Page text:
Top Ten Tuesday is hosted at The Broke and the Bookish. This week the topic is a freebie. Inspired by Katherine's post at I Wish I Lived in a Library for where to start with Agatha Christie, I'm recommending some Stephen King.
I've read Uncle Stevie since I was a teenager. Not all his books are hits, but many, many are. If you haven't read King before, his books are not all gross and scary. There is gross and scary for sure, but he lets your imagination worry about more than he will ever write. There's a List at Librarything called Top 5 Books by Stephen King, where you'll find 22 books that make the top 5 list of his books.
I'd divide his work into 3 types: shorter novels and short stories, big epic stories, and regular books.
Shorter Novels and Short Stories
Night Shift and Everything's Eventual are both superb collections of short stories. Even if you aren't a short story fan, these tidbits of stories would be a great place to get your toes wet in the scary stuff. Not all of them work as well, but you can't read these books and not have some stories stick with you. Not everything is super scary or gross; some stories can be quite sweet.
Different Seasons and Full Dark, No Stars are both books with four or five novellas. (Regular authors might even release them as 'novels'.) Both have stories that have been made into movies, some very good movies. The Body (movie Stand By Me) and Rita Hayworth and the Shawshank Redemption (movie Shawshank Redemption) are both from Different Seasons, and they are not super scary at all.
Once you have dipped your toes in the water with King, and are ready to get fully immersed in his writing, I'd suggest some epic novels. These are the ones that King is famous for: huge, long, sprawling novels of good and evil. The kind that keep you up late at night; first because you can't put them down, then because they were scary!
The Stand and It are number 2 and 3 on that List at Librarything for a good reason. They are character rich, with plots that are involved and elaborate. The Stand is about a flu that wipes out most of the Earth's population, and the remaining people start to congregate together, for an epic battle of good and evil. It starts with twelve year olds, King's favourite age to write about. A group of kids grow up and are drawn back to their hometown to battle some scary evil stuff. The back and forth between past and present and all the characters makes this unput-downable.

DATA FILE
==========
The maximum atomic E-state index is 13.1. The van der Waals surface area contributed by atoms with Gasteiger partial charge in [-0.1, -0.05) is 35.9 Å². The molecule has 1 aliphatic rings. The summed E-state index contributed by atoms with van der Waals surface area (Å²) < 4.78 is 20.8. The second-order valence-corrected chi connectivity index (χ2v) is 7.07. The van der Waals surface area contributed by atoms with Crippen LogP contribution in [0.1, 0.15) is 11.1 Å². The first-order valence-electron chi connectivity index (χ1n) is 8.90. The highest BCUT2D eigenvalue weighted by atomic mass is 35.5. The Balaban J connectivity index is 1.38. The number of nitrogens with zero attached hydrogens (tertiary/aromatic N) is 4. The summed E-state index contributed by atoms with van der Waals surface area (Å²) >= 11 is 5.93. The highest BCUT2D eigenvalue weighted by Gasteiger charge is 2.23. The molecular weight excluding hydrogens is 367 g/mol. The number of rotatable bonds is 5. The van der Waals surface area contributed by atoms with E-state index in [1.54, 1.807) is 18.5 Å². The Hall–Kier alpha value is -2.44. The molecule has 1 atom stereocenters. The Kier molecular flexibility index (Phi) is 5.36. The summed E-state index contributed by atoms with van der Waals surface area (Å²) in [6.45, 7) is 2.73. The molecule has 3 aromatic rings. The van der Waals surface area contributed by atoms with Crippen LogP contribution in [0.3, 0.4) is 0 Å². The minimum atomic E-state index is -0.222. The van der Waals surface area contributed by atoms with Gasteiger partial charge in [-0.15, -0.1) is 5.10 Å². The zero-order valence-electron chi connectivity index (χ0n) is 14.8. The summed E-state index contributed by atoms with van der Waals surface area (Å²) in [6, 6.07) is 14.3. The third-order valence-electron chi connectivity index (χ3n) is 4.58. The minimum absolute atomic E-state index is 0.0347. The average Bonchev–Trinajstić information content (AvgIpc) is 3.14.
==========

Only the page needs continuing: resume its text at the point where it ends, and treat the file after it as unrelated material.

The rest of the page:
The Talisman might be a good place to start if you are already a fan of fantasy type books. This one has supernatural elements with world-shifting, which is usually not my genre, but The Talisman ended up being one of my favourite books by King. A little boy has to get from here to there and find his mother. He can travel faster in the other world, but it is more dangerous. This was co-written with Peter Straub, and The Black House is a sequel of sorts, but I didn't like it as much. The journey and quest in the Talisman was just enough for me.
Regular Type Novels
These books may not be significantly shorter, but there are fewer characters and less involved plot.
Duma Key, and Misery less involved novels. Duma Key is still a little long, but has supernatural elements and friendships that make it an enjoyable read. Misery is a lot of fun because of the movie and the focus on crazy fans, but in other ways, it is so realistic that is becomes super scary and gross.
For my last recommended book, I chose The Green Mile. I read this in its original serial format, King's homage to Dickens. Six books were released, one every two months for a year. My sister and I bought the books in this way, read and shared them, then waited for the next book. Now, you would get the book in a single edition, so it is probably quite long. I adored this book, for its history of the 1930s, the hint of supernatural, the stand-up characters, and the character of John Coffey. Also a wonderful movie, King pulls the heartstrings in this one.
A few honourable mentions: The Bachman Books were published under a pseudonym and then later released under King's name. When I read the first story, The Long Walk, I put the book down and didn't read any other stories for a long time, because it was so good, I couldn't imagine reading the next story. I finally read the rest and they were also good, but didn't make the impression that The Long Walk did.
Eyes of the Dragon was a fairy tale written for his daughter and I remember really, really liking it.
I didn't even mention The Shining which is the top book listed by most fans. I liked it but it didn't make the impression on me that the other books did. It would fit under Regular Type Novels.